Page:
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Tuesday, 09 May 2017

Call for care providers to support campaign to stop over-medication in learning disabilities

Written by The Editorial Team
Skills for Care has issued a specific pledge for the social care sector to support the STOMP (stopping the over-medication of people) with a learning disability and / or autism campaign and is urging all relevant social care employers to sign up to support it.

STOMP aims to raise awareness about stopping over-medication, and provides resources so you can work with prescribers, commissioners and other providers to tackle the issue. Social care employers can give people working in the sector the skills and confidence to use alternative approaches and stop inappropriate use of medication with support from our resources.

You can read more and sign up at www.VODG.org.uk/campaigns/stompcampaign

What’s the issue?

Public Health England estimates that every day between 30,000 and 35,000 people with a learning disability are taking prescribed antipsychotic or antidepressant medication without appropriate clinical justification. Sometimes this medication is used as a means of controlling people’s behaviour, even when alternative evidence-based approached are available. Long-term use of these medicines puts people at unnecessary risk of a wide range of side effects including weight gain, organ failure and even premature death.

What’s the STOMP pledge?

When you sign up to the pledge you’ll complete a self-assessment of your organisational performance again each of the pledge commitments, and use this as a basis for a STOMP development plan.

VODG has developed guidance, a self-assessment tool and an action plan template to help you do this, which are all free to access from their website.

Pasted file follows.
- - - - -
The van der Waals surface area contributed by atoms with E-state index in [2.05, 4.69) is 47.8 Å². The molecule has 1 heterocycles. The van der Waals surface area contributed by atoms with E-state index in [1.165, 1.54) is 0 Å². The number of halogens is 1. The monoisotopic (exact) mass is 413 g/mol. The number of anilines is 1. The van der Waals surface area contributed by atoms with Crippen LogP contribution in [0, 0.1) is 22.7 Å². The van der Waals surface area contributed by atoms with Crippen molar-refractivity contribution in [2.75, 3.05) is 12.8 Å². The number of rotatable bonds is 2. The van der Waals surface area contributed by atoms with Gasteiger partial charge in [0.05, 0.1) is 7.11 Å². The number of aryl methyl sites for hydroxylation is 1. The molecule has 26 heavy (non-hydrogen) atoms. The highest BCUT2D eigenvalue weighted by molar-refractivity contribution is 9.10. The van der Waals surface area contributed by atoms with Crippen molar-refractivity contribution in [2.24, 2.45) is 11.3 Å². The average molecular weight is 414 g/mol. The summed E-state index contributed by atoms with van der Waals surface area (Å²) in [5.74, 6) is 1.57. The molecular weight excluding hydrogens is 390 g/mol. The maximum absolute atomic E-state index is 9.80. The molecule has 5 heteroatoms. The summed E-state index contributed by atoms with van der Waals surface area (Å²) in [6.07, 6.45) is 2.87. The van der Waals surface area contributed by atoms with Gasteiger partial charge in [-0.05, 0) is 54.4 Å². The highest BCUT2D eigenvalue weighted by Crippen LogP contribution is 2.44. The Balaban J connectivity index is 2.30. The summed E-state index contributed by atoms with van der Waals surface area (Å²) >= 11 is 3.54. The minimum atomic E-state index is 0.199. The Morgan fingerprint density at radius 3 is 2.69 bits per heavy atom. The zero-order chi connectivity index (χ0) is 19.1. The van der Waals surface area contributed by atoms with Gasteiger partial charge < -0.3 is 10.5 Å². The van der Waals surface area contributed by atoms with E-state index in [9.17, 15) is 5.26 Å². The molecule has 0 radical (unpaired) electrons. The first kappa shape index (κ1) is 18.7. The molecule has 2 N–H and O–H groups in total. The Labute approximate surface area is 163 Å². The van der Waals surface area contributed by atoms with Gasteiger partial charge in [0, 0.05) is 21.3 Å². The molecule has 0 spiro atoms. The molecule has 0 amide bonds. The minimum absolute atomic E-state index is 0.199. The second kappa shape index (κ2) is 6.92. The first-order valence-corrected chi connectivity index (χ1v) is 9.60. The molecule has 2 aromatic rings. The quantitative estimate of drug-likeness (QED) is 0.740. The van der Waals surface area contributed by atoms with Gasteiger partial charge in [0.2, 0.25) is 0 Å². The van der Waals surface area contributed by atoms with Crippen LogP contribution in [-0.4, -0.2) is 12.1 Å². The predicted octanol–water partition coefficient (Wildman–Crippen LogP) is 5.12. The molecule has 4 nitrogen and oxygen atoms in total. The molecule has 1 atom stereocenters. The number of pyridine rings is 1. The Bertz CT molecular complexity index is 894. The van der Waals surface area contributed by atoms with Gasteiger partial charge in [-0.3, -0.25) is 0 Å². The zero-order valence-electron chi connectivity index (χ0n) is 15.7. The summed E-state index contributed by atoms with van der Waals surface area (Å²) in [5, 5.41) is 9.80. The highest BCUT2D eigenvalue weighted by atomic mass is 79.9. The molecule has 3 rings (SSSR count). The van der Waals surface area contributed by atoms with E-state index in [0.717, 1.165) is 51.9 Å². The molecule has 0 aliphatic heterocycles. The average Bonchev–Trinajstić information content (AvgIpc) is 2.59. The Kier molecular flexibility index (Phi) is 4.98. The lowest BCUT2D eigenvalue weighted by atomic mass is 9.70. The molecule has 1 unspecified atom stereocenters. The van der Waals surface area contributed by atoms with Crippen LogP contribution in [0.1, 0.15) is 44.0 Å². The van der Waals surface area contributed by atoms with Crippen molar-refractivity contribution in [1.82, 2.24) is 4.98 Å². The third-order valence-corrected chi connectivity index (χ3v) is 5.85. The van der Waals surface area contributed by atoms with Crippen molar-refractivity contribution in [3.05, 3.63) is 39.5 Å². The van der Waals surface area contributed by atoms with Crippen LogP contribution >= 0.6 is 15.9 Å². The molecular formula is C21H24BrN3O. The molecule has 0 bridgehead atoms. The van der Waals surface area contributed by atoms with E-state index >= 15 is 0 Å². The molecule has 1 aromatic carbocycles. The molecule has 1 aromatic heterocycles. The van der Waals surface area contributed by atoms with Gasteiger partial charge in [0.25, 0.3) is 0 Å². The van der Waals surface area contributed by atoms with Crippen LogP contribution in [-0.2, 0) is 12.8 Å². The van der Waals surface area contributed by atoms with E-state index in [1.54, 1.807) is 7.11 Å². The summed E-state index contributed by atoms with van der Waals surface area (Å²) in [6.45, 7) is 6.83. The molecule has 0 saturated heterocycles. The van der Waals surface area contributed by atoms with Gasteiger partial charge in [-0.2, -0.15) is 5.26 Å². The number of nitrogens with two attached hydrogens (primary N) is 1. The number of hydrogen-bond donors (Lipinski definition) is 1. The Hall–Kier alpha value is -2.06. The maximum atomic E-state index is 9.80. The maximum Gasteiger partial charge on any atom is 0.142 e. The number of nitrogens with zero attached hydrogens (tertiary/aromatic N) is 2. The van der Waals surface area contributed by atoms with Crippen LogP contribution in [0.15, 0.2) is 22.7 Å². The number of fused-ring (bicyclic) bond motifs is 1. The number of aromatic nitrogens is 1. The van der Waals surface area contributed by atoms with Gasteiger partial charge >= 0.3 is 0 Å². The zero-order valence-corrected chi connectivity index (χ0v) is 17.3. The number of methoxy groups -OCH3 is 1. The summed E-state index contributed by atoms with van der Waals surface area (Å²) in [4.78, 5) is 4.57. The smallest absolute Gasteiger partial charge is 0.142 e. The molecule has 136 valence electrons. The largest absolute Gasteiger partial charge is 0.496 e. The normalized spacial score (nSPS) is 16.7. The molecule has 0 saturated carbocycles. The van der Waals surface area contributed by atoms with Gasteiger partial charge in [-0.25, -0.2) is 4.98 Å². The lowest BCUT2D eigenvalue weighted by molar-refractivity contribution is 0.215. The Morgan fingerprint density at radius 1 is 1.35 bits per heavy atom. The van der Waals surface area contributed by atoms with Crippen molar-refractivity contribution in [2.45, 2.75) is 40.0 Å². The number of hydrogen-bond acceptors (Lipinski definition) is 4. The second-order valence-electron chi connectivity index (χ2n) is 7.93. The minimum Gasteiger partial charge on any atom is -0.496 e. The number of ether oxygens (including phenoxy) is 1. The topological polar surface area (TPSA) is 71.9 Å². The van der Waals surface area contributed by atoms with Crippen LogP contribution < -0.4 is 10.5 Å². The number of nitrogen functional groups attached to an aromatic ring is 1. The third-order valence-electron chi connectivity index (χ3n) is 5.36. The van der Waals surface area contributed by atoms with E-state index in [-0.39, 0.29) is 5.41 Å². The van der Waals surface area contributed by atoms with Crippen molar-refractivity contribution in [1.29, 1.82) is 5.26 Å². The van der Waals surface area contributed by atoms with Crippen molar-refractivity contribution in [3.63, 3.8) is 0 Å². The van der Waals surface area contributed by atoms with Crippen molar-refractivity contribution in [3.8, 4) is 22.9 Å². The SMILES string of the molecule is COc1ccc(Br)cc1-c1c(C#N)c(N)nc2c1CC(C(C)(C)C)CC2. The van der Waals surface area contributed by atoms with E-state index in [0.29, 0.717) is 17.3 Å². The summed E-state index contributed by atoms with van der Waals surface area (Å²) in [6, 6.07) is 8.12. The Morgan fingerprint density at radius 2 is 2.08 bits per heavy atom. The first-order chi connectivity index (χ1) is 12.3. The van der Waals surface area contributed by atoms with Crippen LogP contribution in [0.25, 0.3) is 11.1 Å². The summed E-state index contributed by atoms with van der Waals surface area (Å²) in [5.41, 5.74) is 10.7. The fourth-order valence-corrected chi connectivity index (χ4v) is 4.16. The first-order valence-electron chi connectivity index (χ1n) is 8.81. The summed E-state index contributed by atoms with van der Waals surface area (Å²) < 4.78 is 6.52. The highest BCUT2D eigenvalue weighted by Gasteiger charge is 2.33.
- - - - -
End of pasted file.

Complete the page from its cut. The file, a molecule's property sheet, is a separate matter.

What resources do SKILLS FOR CARE have to help?

They have lots of resources to help you stop the over-medication of people with a learning disability and / or autism.

  • What skills are needed to work with people with autism?
    The Autism skills and knowledge list outlines the knowledge and skills needed to provide a good service to people with autism. If you’re responsible for learning and development, Implementing the autism skills and knowledge list through staff training and development maps autism specific qualification units to the skills and knowledge list.

  • Developing awareness about autism: learning resources
    This resource lists training materials that have been developed by a range of organisations to raise awareness and understanding about autism for different groups of workers in different settings. It can help staff at all levels better recognise and respond more effectively to the needs of adults with autism.

  • What skills are needed to work with people with a learning disability?
    The Learning disabilities core skills education and training framework outlines the knowledge and skills needed to provide a good service to people with a learning disability.

  • Positive behavioural support (PBS)
    PBS involves understanding why an individual exhibits behaviours which cause concern and addressing the issues that trigger or maintain the behaviour. This is usually by helping people learn less damaging ways of having control over their own life, and also by supporting them to get appropriate help for physical or mental health problems or trauma. Skills for Care have lots of free online resources to help you understand more about PBS, what you can do in your organisation to support PBS and best practice examples.

  • A positive and proactive workforce: guidance about workforce development to minimise the use of restrictive practices
    This guide is for commissioners and employers to help them develop a workforce that’s skilled, knowledgeable, competent and well supported to work in a positive and proactive way to minimise restrictive practices, including the use of medication.

Get involved

If you support people with a learning disability and / or autism, sign up to the pledge today.